Tuesday, June 2, 2009
elusive (as it were) standards...
This number begins to consume my life during the end of May. To those of you that aren't elementary school teachers, 16 is a reading level. More specifically, it's the end of first grade benchmark reading level. Yes. This number is a Big. Deal.
This brings up a myriad of insecurities and judgments as I move toward the closing of the DRA assessment window: how many children will meet or exceed the benchmark? who didn't pass? what if I had just two more weeks? why didn't they pass? did I honestly and truly do everything I could have for [insert any child's name here]?
The self-doubt is exhausting.
Case in point. Ammir. Oh, heavens, he is a glorious child. This boy has been moving along in reading this year. His effort is stellar, his connections many. Everything we've talked about this year is right up there in his brain: schema, visualizing, making connections, digraphs, consonant blends, long vowels, short vowels, quick & easy words... all of it.
It's not quite automatic for him, though. If he confronts a word he doesn't know, and someone says, "well, do you see a consonant blend? or another part that you know?" he will always find something, and nine times out of ten, he'll figure out that word. So, he has everything that he needs; he just doesn't have it automatically yet. It doesn't always occur to him to ask himself those questions.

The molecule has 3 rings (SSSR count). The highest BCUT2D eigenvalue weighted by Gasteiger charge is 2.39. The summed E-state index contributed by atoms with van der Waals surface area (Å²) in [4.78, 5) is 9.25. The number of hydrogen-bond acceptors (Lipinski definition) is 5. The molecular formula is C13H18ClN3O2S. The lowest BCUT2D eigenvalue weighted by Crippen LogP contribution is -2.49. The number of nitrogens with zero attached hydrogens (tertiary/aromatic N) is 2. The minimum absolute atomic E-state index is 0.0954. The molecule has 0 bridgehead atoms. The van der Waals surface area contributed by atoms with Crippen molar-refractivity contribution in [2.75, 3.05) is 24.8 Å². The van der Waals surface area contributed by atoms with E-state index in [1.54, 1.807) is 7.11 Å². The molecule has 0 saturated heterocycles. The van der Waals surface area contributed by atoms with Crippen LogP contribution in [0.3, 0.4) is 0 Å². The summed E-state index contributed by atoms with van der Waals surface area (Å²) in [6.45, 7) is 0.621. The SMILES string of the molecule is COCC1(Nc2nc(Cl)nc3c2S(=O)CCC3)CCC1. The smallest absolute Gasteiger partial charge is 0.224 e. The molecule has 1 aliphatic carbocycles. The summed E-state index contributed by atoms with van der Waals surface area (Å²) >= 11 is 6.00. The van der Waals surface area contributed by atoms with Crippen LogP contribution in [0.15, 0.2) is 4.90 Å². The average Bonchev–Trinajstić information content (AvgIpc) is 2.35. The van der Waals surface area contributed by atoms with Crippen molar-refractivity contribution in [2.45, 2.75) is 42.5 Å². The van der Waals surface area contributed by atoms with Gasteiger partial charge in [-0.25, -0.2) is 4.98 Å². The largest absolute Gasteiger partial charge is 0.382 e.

He will, though. This will come. Things will start clicking into place and he'll make sense of things rapidly.
But, as of Friday, he was reading at a level fourteen. This, according to my school system, is not passing performance. You see, children in our school system are expected to pass or be reading on a level 16. The kicker, though? Our children are expected to pass or be reading on this level by last Friday. School doesn't end for three more weeks.
Just to throw another little piece of information into this example, Ammir turned seven a week ago. Another one of my darlings that passed the level sixteen turned seven in December. Ailanya has five more months of existing than Ammir. When one is in their thirties, five months might not seem like a big deal, but that's nearly one-seventeenth of his life. If Ammir had those extra five months, I am confident that he would be well beyond a level sixteen. And yet, even though he was born near the end of the school year, he is still expected to fit into the same little box with all of the other children.
So, that's a bit of a tangent, I know, but I think it helps illustrate my mindset. In some ways, this standard is helpful, but in other ways it's quite arbitrary. It certainly doesn't paint the rich picture of who Ammir is as a reader or as a person.
Now, I don't disagree with standards, and I don't disagree with having a measure with which teachers can consult to guide instruction. Quite the opposite. But I do think that the very act of having standards automatically brings exceptions and places where the standard isn't going to be the best measure.
This is clearly one of those cases.
If I had my druthers, I would much rather write a full page narrative about each child during each grading period and use that to communicate with families and other teachers. It would take a lot more time, yes. But it would allow me valuable reflection on every student in my classroom and their progress and development as the months have gone on.
And it would certainly give a much more developed picture of a child than a single number ever will.